ATLAS MACHINE LEARNING
This Twiki is envisioned as a knowledge repository in which ATLAS members can share Machine Learning related tips, success stories and tutorials. The goal is to create a common knowledge base and to break down the barriers when it comes to collaborating. Groups should not be responsible for re-discovering that scaling features is important or that high weights may be problematic. Groups are invited to share generic tips, provide working examples and advertise their solutions in order for others to gain knowledge and inspiration, and validate solutions by applying them to different problems.

Tips

This is currently just a concatenation of various notes and streams of thoughts I had lying around. It needs serious feedback and improvement, but it's a good start.

  • ML is doing the exact same thing as cut based analysis, except that it’s able to carve out signal regions in a non rectangular and non-binary way. It allows for smooth contours and multiple signal regions.

  • ML is not just “signal vs background”. When approaching a problem, ask yourself: is my problem a classification or regression problem? is it a multi-class problem?

  • Describe your objects by set of features

  • Make sure features are not too spiky --> might need to transform distributions, e.g. take the log, ...

  • For NNs, rescale features to (mu = 0 , sigma = 1) to bring all features to the same scale, because big features get upweighted in the cost function during optimization

  • Don't constrain yourself to hand-made features when using DL, the rawer the features the better (4-vectors, etc) —> reduce loss of info + deep net can find some high level features by itself! (Whiteson)

  • For high level inputs, try to use BDTs of SVMs first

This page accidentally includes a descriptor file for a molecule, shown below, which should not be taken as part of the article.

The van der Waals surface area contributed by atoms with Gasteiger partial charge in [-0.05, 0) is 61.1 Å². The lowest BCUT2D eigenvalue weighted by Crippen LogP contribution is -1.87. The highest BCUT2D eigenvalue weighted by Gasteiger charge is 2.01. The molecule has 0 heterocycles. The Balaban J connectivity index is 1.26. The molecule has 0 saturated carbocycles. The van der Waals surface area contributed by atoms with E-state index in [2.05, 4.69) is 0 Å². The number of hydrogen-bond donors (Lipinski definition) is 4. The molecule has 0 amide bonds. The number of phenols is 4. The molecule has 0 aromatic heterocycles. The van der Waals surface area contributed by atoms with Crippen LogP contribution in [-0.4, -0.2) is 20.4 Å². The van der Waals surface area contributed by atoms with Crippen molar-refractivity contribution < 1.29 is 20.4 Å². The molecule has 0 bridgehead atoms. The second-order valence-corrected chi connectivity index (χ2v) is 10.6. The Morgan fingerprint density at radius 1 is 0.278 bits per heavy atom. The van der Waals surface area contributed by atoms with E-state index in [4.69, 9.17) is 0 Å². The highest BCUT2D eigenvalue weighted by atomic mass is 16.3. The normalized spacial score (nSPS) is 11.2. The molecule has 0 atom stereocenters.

• Use good libraries (scikit-learn, keras, ...)

  • Use ReLu in NNs for sparsity and non-vanishing gradients

  • For variable length inputs, consider LSTMs and GRUs

  • For variable length inputs, you should probably use padding or batch your data in similar size objects

  • If you can treat your problem as an image in 2D or 3D (spatial or temporal) or even nD, consider Conv nets

  • convNN can also be good at picking up translationally invariant features out of continuous spacial-temporal dimensions; in practice, this means that, for example, the presence of a boat in a picture might be more important than where the boat is, or the presence of a phrase in a sentence might be more important than where the phrase is

  • In physics, Conv nets can be applied to series of objects (i.e. tracks that describe a jet) whenever it is reasonable to think that important features may be contained in adjacent subgroups of objects instead of just one object itself. In other words, some important characteristic about a jet might not be contained in the features of each individual track that makes up the jet, but in a subgroup of adjacent tracks.

  • When training a NN, keep an eye on both training loss and validation loss. If training loss keeps decreasing and validation loss doesn’t, stop the training to avoid overtraining. Save the net with the best validation loss.

  • For integration, look for things that can easily be integrated into C++ (such as xgboost) or for converters

  • Look into what your ML algorithm has learned to maybe learn more about Physics (Schwartzman, Whiteson)

Libraries

Recommended libraries for Machine Learning

Converters

A list of known python --> C++ converters for algorithms trained using standard python libraries

Working Examples

This section will contain tutorials on how to apply methods to specific problems. These can be in the form of notebooks, asciinema videos, etc. -- MichelaPaganini - 2016-03-30
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Topic revision: r2 - 2016-03-30 - MichelaPaganini
 
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